Williams even surprised herself with her strong play against Kirilenko.
“I didn’t expect to come out and play so well tonight,” Williams said. “I was like: ‘Wow.’ I saw I had 95 percent first serves in the first set. I said: ‘Who is this girl?’ It’s not me usually.”
Williams has lost only one match since her first-round exit at the French Open last year. Since then, she has won the Wimbledon, Olympic, US Open, season-ending championship and Brisbane International titles.
The 31-year-old Williams can become the oldest woman to hold the world No. 1 ranking by winning her sixth Australian Open title. She next plays 19-year-old Sloane Stephens of the US, who reached the quarter-finals of a major for the first time with a 6-1, 3-6, 7-5 win over Bojana Jovanovski of Serbia.
Azarenka is finding form.
“With every match you start building up for the top battles starting now,” said Azarenka, who only needed 57 minutes to beat Vesnina.
She started last season with a 26-match winning streak, including a lopsided victory over Sharapova in the Australian Open final, but she needs to successfully defend her Australian title to hold the top spot she has held for all but a few weeks since then.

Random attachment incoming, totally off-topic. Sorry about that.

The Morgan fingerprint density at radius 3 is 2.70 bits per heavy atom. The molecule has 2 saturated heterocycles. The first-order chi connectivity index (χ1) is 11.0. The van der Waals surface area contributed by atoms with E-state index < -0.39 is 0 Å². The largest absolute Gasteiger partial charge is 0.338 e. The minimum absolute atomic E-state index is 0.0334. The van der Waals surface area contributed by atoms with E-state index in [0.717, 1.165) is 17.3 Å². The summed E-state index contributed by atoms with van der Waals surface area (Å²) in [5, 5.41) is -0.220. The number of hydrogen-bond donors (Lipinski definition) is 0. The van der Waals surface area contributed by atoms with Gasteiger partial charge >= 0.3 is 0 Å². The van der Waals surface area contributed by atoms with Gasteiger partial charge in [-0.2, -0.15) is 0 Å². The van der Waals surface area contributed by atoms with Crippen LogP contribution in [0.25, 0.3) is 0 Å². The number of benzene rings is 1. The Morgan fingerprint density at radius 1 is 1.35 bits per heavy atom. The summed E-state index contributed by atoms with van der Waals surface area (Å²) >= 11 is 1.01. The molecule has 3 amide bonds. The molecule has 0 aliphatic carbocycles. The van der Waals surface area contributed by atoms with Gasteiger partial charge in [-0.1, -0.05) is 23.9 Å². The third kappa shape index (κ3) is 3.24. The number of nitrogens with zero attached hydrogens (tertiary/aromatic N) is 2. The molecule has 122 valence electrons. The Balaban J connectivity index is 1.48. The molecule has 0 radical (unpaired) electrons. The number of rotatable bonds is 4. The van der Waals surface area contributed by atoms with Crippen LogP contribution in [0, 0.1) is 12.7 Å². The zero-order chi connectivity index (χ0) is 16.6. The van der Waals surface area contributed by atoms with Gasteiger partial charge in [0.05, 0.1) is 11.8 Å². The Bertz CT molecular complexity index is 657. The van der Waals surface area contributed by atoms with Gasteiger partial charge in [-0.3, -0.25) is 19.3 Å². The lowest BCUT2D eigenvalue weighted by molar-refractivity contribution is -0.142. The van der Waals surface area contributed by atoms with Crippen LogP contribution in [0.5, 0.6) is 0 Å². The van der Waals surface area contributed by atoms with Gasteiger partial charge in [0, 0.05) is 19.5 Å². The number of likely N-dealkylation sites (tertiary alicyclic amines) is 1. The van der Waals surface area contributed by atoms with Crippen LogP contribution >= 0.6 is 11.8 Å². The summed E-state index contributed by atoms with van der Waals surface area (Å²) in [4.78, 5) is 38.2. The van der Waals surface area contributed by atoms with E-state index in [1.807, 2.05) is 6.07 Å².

Next up for Azarenka is a quarter-final against two-time major winner Svetlana Kuznetsova, who entered the season’s first major ranked No. 75, but advanced to the quarter-finals with a win over former world No. 1 Caroline Wozniacki.
After five breaks of serve in the third set, Stephens broke Jovanovski and then held to advance — knowing her parents and grandparents were watching on TV.
“I’m sure my mother’s had like four heart attacks,” Stephens joked after the see-sawing match. “I hope my grandpa didn’t have to put my grandma to bed, because she gets a little worried.”
In the second round of the mixed doubles, Taiwan’s Hsieh Su-wei and her partner, Rohan Bopanna of India, comfortably defeated Daniela Hantuchova of Slovakia and Italy’s Fabio Fognini 6-1, 7-5.
Additional reporting by staff writer